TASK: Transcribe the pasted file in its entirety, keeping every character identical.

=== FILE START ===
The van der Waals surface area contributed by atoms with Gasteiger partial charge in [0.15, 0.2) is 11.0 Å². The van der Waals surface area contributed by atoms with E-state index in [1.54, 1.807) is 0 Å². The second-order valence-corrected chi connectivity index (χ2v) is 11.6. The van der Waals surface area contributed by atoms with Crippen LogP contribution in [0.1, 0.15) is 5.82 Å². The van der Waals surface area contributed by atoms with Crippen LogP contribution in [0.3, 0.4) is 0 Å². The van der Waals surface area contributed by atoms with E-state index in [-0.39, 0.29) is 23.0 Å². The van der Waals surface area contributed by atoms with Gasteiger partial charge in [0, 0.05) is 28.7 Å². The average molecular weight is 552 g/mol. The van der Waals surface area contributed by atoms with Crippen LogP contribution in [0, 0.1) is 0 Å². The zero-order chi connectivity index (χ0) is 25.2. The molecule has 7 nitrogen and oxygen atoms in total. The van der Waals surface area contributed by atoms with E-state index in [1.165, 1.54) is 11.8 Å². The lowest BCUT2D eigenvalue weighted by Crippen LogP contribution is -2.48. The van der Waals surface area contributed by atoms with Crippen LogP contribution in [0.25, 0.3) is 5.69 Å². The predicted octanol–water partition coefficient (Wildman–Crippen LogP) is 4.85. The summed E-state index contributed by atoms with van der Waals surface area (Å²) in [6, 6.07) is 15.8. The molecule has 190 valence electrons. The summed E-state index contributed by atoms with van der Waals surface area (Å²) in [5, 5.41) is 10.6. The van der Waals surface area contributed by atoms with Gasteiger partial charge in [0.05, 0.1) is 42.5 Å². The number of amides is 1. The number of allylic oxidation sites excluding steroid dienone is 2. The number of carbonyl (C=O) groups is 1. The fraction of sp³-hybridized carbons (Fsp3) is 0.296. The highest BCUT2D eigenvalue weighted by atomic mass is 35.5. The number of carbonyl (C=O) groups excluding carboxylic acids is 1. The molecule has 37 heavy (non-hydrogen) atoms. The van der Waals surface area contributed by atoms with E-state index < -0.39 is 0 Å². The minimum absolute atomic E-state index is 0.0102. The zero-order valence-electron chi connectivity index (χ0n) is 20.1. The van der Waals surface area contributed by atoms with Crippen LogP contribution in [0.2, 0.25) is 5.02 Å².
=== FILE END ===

The van der Waals surface area contributed by atoms with Gasteiger partial charge in [0.15, 0.2) is 11.0 Å². The van der Waals surface area contributed by atoms with E-state index in [1.54, 1.807) is 0 Å². The second-order valence-corrected chi connectivity index (χ2v) is 11.6. The van der Waals surface area contributed by atoms with Crippen LogP contribution in [0.1, 0.15) is 5.82 Å². The van der Waals surface area contributed by atoms with Crippen LogP contribution in [0.3, 0.4) is 0 Å². The van der Waals surface area contributed by atoms with E-state index in [-0.39, 0.29) is 23.0 Å². The van der Waals surface area contributed by atoms with Gasteiger partial charge in [0, 0.05) is 28.7 Å². The average molecular weight is 552 g/mol. The van der Waals surface area contributed by atoms with Crippen LogP contribution in [0, 0.1) is 0 Å². The zero-order chi connectivity index (χ0) is 25.2. The molecule has 7 nitrogen and oxygen atoms in total. The van der Waals surface area contributed by atoms with E-state index in [1.165, 1.54) is 11.8 Å². The lowest BCUT2D eigenvalue weighted by Crippen LogP contribution is -2.48. The van der Waals surface area contributed by atoms with Crippen LogP contribution in [0.25, 0.3) is 5.69 Å². The predicted octanol–water partition coefficient (Wildman–Crippen LogP) is 4.85. The summed E-state index contributed by atoms with van der Waals surface area (Å²) in [6, 6.07) is 15.8. The molecule has 190 valence electrons. The summed E-state index contributed by atoms with van der Waals surface area (Å²) in [5, 5.41) is 10.6. The van der Waals surface area contributed by atoms with Gasteiger partial charge in [0.05, 0.1) is 42.5 Å². The number of amides is 1. The number of allylic oxidation sites excluding steroid dienone is 2. The number of carbonyl (C=O) groups is 1. The fraction of sp³-hybridized carbons (Fsp3) is 0.296. The highest BCUT2D eigenvalue weighted by atomic mass is 35.5. The number of carbonyl (C=O) groups excluding carboxylic acids is 1. The molecule has 37 heavy (non-hydrogen) atoms. The van der Waals surface area contributed by atoms with E-state index < -0.39 is 0 Å². The minimum absolute atomic E-state index is 0.0102. The zero-order valence-electron chi connectivity index (χ0n) is 20.1. The van der Waals surface area contributed by atoms with Crippen LogP contribution in [0.2, 0.25) is 5.02 Å².